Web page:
Wild child?

A new poll by The Wildlife Trusts has revealed that 78% of parents think that their children do not spend enough time interacting with nature.

Other notable results were that only 10% of children said they played in wild outdoor spaces. The results of the study have spread around the internet and people have reacted in a predictably dismayed fashion but it would be a stretch to say anyone was surprised. A huge amount of parents are part of the iPad, Wi-Fi generation so it isn’t hard to imagine that children spend more time indoors now than ever before.

A similar study four years ago found that less than half (42%) of children surveyed between the ages of 9 and 11 knew what an oak tree looked like and only around two thirds (62%) knew what a frog looked like.

There is also a concern, revealed in previous studies, that people fear children may damage wild places. Dr Martin Maudsley, play development officer for Playwork Partnerships, at the University of Gloucestershire, said (of the initial study) that adults had become too protective of wild places: “Environmental sensitivities should not be prioritised over children. Play is the primary mechanism through which children engage and connect with the world, and natural environments are particularly attractive, inspiring and satisfying for kids.”

Sir David Attenborough, President Emeritus of The Wildlife Trusts, added: “We will be physically, mentally and spiritually impoverished if our children are deprived of contact with the natural world. Contact with nature should not be the preserve of the privileged. It is critical to the personal development of our children.”

The current study also finds that less than half of children have gone on school trips to learn about wildlife and so some of the blame is being shifted to schools. This is fair to an extent, as schools should make people aware of animals and plants. However a huge majority of parents (91%) said they thought interacting with nature was important. It seems there is a slight discrepancy between parents thinking nature is important and parents who are taking their children to wild places. In all honesty we learn very little about nature at school, I don’t recall studying animals or plants very much at all at school. Even secondary school biology didn’t cover much but I did spend vast amounts of time wandering through forests (often lost) and clambering up hills with my family.

It is very easy to see why people don’t play outside as I can imagine it would be quite frightening to let your child out places considering all the possible dangers that there are in the world. Also there is little for people to do outside now as society has changed and Wi-Fi is more fun than an empty park. Equally though if parents are not happy about how much their child knows about nature then surely some of the onus would be on them to make up the difference? On the flip side though you can argue that people who live in the city have much less chance of interacting with nature and possibly inner city schools should focus on this issue. Schools however would probably say that they have to teach a certain curriculum and can’t just pop out to a forest every now and again. Others would say that they are in the city and there is nowhere “wild” to go.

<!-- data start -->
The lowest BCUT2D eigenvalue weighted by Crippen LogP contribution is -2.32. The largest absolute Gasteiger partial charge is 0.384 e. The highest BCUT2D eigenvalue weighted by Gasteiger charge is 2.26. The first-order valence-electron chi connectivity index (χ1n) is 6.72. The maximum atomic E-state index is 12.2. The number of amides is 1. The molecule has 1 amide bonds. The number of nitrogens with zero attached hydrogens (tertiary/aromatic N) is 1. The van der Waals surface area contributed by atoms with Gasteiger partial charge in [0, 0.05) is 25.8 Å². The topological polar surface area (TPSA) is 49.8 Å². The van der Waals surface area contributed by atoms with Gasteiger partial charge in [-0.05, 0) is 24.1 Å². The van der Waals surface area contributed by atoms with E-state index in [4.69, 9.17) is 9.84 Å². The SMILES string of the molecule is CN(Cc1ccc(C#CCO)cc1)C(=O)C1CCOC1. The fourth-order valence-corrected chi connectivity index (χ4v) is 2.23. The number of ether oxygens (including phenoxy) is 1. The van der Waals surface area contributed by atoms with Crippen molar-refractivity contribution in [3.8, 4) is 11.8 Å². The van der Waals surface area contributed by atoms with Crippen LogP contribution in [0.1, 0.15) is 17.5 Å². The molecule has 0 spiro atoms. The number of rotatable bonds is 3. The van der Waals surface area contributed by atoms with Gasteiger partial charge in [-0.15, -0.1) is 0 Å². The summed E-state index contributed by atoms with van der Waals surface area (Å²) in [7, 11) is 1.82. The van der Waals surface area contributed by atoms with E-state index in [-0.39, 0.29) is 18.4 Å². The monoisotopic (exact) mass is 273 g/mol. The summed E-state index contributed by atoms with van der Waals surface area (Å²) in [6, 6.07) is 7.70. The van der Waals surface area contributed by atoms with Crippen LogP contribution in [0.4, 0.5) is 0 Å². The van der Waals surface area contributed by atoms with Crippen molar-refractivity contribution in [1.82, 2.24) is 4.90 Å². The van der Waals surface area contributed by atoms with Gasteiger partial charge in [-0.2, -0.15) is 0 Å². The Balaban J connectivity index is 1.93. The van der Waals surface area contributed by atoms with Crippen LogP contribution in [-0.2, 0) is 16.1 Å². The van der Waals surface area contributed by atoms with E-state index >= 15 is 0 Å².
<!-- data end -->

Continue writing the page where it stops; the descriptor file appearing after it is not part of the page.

So this all leads us back to children not knowing what a frog is and nothing that can be done about. We could also pose the question, does it matter? It matters that some people need to know but others really aren’t interested in wildlife. Some people will work in cities and offices and not care about wildlife, we can’t expect everyone to care and no amount of being outdoors will change that.

As always we need some sort of balance where schools do teach about nature but parents also need to take their children to outdoor places so that they can learn about wildlife. For this reason the authorities at large need to make sure that there are still parks and forests remaining.

Sir David Attenborough has said in the past that “The wild world is becoming so remote to children that they miss out,” he said, “and an interest in the natural world doesn’t grow as it should. Nobody is going protect the natural world unless they understand it.” So we need to make sure people do.

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